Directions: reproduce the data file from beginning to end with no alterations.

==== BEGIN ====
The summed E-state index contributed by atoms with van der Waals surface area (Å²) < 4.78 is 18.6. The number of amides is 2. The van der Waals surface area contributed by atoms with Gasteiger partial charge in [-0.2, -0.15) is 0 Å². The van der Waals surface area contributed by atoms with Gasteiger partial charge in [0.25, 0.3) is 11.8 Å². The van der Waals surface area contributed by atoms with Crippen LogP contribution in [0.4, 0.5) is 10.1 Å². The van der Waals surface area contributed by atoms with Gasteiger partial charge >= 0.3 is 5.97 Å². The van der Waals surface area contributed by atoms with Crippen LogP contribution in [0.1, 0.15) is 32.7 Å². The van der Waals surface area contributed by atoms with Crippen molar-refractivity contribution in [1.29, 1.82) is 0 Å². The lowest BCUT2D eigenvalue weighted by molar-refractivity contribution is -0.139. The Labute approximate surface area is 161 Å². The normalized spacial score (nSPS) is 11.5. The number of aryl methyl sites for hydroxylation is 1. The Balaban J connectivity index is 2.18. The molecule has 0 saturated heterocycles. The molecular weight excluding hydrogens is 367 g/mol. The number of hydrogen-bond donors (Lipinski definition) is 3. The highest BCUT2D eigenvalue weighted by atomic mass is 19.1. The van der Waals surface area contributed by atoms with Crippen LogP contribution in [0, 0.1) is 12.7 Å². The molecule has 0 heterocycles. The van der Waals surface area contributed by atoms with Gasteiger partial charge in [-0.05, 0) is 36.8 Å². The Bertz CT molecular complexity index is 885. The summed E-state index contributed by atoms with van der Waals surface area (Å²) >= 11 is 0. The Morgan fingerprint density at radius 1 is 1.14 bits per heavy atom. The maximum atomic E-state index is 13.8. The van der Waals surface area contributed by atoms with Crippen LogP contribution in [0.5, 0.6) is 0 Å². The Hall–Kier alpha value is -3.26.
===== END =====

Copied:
The summed E-state index contributed by atoms with van der Waals surface area (Å²) < 4.78 is 18.6. The number of amides is 2. The van der Waals surface area contributed by atoms with Gasteiger partial charge in [-0.2, -0.15) is 0 Å². The van der Waals surface area contributed by atoms with Gasteiger partial charge in [0.25, 0.3) is 11.8 Å². The van der Waals surface area contributed by atoms with Crippen LogP contribution in [0.4, 0.5) is 10.1 Å². The van der Waals surface area contributed by atoms with Gasteiger partial charge >= 0.3 is 5.97 Å². The van der Waals surface area contributed by atoms with Crippen LogP contribution in [0.1, 0.15) is 32.7 Å². The van der Waals surface area contributed by atoms with Crippen molar-refractivity contribution in [1.29, 1.82) is 0 Å². The lowest BCUT2D eigenvalue weighted by molar-refractivity contribution is -0.139. The Labute approximate surface area is 161 Å². The normalized spacial score (nSPS) is 11.5. The number of aryl methyl sites for hydroxylation is 1. The Balaban J connectivity index is 2.18. The molecule has 0 saturated heterocycles. The molecular weight excluding hydrogens is 367 g/mol. The number of hydrogen-bond donors (Lipinski definition) is 3. The highest BCUT2D eigenvalue weighted by atomic mass is 19.1. The van der Waals surface area contributed by atoms with Crippen LogP contribution in [0, 0.1) is 12.7 Å². The molecule has 0 heterocycles. The van der Waals surface area contributed by atoms with Gasteiger partial charge in [-0.05, 0) is 36.8 Å². The Bertz CT molecular complexity index is 885. The summed E-state index contributed by atoms with van der Waals surface area (Å²) >= 11 is 0. The Morgan fingerprint density at radius 1 is 1.14 bits per heavy atom. The maximum atomic E-state index is 13.8. The van der Waals surface area contributed by atoms with Crippen LogP contribution in [0.5, 0.6) is 0 Å². The Hall–Kier alpha value is -3.26.